Do we tarry, to simply “be” with our Savior? Not necessarily to pray; just to be silently focused on Him.

When was the last time you wandered, with no exact destination in mind?

To You, O LORD, I lift up my soul. O my God, I trust in You. Let me not be ashamed. Let not my enemies triumph over me. Indeed, let no one who waits on You be ashamed. Let those be ashamed who deal treacherously without cause. Show me Your ways, O LORD; teach me your paths. Lead me in Your truth and teach me for You are the God of my salvation. On You I wait all the day…All the paths of the Lord are mercy and truth…  ~Psalm 25: 1-5; 10

But just as in days of old, we can so easily become distracted, losing sight of God’s willingness to be with us, even in the splendor of His creation. Maybe we’ll be drawn back to the details we can still witness today; His genius and generosity. And witness first-hand the great love He has for us. Though still bound to this earth, we can have a heavenly intimacy with the LORD.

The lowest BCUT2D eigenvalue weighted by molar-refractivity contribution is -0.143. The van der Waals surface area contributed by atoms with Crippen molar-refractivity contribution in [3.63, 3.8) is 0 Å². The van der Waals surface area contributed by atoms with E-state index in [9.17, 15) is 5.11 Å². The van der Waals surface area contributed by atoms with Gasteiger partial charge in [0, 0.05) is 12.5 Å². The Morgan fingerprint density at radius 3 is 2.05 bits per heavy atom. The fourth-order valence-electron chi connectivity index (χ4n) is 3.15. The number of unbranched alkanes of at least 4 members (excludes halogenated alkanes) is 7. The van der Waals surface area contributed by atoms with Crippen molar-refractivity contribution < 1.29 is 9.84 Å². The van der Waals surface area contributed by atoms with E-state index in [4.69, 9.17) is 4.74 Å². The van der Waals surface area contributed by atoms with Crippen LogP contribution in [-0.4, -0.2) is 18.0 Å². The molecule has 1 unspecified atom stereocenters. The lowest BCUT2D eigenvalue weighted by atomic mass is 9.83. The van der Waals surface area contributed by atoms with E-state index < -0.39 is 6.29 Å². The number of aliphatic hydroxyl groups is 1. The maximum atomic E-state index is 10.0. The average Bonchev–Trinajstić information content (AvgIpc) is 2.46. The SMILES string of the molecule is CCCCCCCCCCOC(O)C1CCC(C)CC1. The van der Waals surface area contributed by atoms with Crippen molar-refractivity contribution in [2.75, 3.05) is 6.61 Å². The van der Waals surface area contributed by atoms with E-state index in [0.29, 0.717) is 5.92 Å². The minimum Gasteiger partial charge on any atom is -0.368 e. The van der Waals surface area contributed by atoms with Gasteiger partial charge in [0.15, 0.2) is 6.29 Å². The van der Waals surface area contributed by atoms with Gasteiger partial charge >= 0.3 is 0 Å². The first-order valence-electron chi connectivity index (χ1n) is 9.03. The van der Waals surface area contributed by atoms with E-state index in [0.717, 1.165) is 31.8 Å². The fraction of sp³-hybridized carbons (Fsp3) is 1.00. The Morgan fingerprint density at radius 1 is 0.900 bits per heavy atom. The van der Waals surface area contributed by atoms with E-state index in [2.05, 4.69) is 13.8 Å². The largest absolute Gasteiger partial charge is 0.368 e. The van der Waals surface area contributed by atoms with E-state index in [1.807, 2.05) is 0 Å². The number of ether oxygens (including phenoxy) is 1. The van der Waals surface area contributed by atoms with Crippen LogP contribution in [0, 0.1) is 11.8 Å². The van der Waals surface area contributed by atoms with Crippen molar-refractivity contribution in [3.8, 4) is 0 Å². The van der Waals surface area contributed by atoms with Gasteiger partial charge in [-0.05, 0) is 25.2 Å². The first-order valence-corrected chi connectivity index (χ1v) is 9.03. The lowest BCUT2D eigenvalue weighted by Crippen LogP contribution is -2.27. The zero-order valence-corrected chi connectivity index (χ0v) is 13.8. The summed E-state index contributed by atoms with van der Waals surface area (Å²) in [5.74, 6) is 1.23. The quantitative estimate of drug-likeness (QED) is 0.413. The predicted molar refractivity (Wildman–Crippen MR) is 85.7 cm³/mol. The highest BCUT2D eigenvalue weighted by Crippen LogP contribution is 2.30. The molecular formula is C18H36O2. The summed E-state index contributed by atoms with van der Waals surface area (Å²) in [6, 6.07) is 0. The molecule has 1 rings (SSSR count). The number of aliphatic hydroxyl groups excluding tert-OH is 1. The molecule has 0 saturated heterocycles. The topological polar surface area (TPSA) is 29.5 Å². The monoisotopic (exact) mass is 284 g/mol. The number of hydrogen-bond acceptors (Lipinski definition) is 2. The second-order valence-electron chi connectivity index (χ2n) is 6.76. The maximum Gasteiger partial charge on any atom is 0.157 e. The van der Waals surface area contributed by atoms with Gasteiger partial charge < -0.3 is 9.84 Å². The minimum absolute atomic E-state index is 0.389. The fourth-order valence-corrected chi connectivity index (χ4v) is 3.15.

Happy wandering.

Grace & Such strives to advance Christian growth among women. While we believe the Bible is the inspired Word of God, we also recognize human interpretations are imperfect. Grace & Such encourages our readers to open their Bibles, pray for wisdom and study for themselves what the Word says. For more about who we are, please visit the About Us page.
Sarah Blizzard Robinson
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  1. Cole // Cole Smith Writes on November 10, 2017 at 9:21 AM

    Lovely gardens, Sarah! What a great place to take a wander and just be still 🙂

    • Sarah Robinson on November 14, 2017 at 6:31 AM

      Thanks, Nicole!